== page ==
It was an amazing experience to take part in this event, competing in front of a packed crowd of a couple of thousand people, and making some great friends, who I'm sure we will keep in contact with. Competing at this Championships was one of the best experiences we have ever had as a couple, and we would recommend to all of the UK wife carriers, no matter what your level, to give it a go, you won't regret it! We will definitely be going back next year for more wife carrying fun, and hopefully... an individual medal!



The 11th UK Wife Carrying Race

8 April 2018

Tough conditions in 2018 - slippery when wet!

UK Wife Carrying Race 2018 on the BBC

Dave Painter's excellent film of the UK Wife Carrying Race 2018

Steve Rencontre's great photos of the UK Wife Carrying Race 2018

Movie of the UK Wife Carrying Race 2018 on ITV's This Morning

Tim Elsey's nice short video of the UK Wife Carrying Race 2018

UK Wife Carrying Race 2018 on Australian TV

Video of UK Wife Carrying Race 2018 (Kingston Courier)

UK Wife Carrying Race movie on Euronews (inc. footage of spectacular winner's dive over the line)


Race report: In wet and slippery conditions, around 40 couples took part in the 11th UK Wife Carrying Race, with participants from around the UK, as well as from the US and Lithuania. About half-a-dozen 'contenders' had a good chance of winning, but the conditions did not suit everyone. In fourth place was multiple North American Wife Carrying champion John Lund and his partner Paris Deesing. In third place was Vytautas Kirkliauskas and his partner Neringa Kirkliauskiene, from Lithuania, making their third attempt at the title and narrowly missing out. In second place was Chris Lamb and partner Rebecca Lamb, another multiple entrant and very unlicky not to carry off the trophy. However, holding off a strong challenge from the other competitors and literally diving over the line for the win, were British couple Chris Hepworth and partner Tanisha Prince from West Drayton, London, in a new course record of 1:37. Chris and Tanisha have vowed to take part in the World Wife Carrying Championships in Finland in July, and the organisers reckon that they have a good chance of a very good placing. We wish them luck!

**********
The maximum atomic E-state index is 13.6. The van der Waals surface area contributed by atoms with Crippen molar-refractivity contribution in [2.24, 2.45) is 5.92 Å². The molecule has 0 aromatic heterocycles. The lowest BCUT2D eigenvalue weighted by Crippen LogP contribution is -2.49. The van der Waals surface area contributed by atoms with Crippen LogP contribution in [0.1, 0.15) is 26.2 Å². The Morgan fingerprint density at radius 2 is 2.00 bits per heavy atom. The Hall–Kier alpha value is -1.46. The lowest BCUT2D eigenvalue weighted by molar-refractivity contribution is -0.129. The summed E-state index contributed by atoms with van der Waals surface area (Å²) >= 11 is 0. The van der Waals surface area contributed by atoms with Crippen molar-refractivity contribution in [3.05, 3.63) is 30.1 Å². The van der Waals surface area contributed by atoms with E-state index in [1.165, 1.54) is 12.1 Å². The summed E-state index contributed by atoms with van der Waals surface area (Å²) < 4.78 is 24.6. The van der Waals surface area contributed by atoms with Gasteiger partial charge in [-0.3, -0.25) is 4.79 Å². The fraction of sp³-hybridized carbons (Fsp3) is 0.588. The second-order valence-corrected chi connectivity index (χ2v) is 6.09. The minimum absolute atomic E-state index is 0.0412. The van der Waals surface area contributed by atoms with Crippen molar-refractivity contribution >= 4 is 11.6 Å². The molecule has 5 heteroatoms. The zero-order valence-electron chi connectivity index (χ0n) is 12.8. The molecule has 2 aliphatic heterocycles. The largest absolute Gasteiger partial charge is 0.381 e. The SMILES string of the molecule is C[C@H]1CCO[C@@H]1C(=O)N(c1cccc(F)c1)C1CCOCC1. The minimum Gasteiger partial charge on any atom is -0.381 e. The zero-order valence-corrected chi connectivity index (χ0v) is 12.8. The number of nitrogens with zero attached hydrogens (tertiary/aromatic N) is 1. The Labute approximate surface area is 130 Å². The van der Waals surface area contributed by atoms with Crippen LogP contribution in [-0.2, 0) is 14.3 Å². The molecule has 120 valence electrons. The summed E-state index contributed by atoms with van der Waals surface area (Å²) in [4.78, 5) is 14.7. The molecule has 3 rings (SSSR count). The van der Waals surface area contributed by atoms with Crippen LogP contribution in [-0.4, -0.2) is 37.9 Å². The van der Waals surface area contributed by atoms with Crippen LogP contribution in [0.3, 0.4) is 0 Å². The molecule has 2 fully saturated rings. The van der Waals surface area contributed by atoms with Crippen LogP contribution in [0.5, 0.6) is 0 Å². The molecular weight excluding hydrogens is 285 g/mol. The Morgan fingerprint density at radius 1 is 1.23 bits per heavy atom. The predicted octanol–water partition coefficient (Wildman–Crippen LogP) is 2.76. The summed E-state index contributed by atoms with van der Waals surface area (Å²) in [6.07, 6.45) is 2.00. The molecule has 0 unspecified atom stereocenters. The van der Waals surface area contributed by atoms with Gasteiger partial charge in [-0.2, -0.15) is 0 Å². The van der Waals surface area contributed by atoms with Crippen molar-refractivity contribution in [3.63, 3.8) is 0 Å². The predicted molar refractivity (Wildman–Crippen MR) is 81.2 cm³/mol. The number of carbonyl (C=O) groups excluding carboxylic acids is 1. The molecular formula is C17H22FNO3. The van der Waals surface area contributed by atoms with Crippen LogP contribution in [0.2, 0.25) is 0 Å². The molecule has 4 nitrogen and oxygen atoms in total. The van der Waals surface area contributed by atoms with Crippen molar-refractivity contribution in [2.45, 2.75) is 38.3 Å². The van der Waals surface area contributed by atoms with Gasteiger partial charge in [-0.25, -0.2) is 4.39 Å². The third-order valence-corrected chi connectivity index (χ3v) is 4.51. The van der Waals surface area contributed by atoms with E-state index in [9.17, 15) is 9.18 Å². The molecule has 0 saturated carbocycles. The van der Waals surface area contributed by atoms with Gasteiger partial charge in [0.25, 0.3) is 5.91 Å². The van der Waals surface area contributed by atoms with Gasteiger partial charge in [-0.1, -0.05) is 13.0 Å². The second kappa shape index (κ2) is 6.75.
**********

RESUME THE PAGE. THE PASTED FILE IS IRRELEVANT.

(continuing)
Maximum respect to Oliver Elliott and his wife Jodie: Oliver slipped just after the half-way point, putting an arm out to break his fall. Not knowing that he had actually dislocated his shoulder ("I thought I just had a dead arm," he said), Jodie re-mounted, and they continued on to complete the course, finally finishing in fifth place. Oliver then realised that he had a bit more than a 'dead arm' and was treated by medics at the scene. His wife drove him to the local A&E department in Epsom Hospital, where "the medics popped it back in," according to Oliver. The arm and shoulder will be immobilised for a couple of weeks and will take a few months to fully heal. Despite his injury, Oliver is totally up for competing again at the UK Wife Carrying Race - "It was a great day out and a brilliant laugh," he said.

2018 Wife Carrying Race results below

Race update, 19.44, Sunday 8 April:

Direct from Christopher Burke, the husband who slipped and fell in the race, onto his wife Kate Burke, both from Sutton Coldfield: Kate sustained ligament damage and bruising, but she will be okay once she’s rested.

The conditions out on the course were slippery today, and there was an unusual accident where a woman was hurt after her partner slipped on a path of mud and accidentally fell backwards onto her. She was treated by specialisesd medics at the site of the accident, and was taken to a local hospital on a spinal board. She has undergone tests and treatment is ongoing. The organisers wish her a speedy recovery.

Robert McCaffrey, race organiser, said "I was running in the race myself, and found it very hard going, with some slippery areas after this morning’s rain. They were very unlucky to slip and even unluckier to sustain an injury. All partners being carried are required under the race rules to wear a crash helmet, and all competitors are warned that wife carrying - although supposed to be fun - is a potentially dangerous activity."

Epilogue: Wife dropped on her head by her husband during the Wife Carrying Race has fogiven him (Daily Mail)

Below: Results 2018

Position Number Carrier Carried Town
10 36 MONICA RODAS PARTNER Kingston upon Thames
21 44 NIKKI LUCAS Mr Nikki Lucas  
27 46 NIK SPEAKMAN Eva Speakman ITV-land
29 45 DAVID BRAILSFORD Mrs Brailsford  
30 30 ROZ MALIK PARTNER Saffron Walden
No position recorded 14 DARRAN FORD NATALIE ASPELL Epsom
No position recorded 15 JAMES FOREMAN CANNELLE LOIZEAU Walton
No position recorded 37 JUSTIN SCHALL EMILY BOIG London
Retired injured 6 CHRISTOPHER BURKE KATE BURKE Sutton Coldfield



The 10th UK Wife Carrying Race

10.30am 5 March 2017

The 10th UK Wife Carrying Race 2017 has taken place in Dorking Surrey, with 35 couples from all over the UK and even from South Africa and Australia taking part.

The winner of the ‘pound of sausages, for strength’ for carrying the heaviest ‘wife’ (82kg) was Kieran Hughes, who also received, with his partner Tracey Alder, the traditional 'Bombay Bad Boy’ Pot Noodle and tin of Winnalot dog food for coming last. Race organiser Robert McCaffrey won a tin of pilchards and a jar of Bovril for being the oldest wife-carrier in the race, at a youthful 49.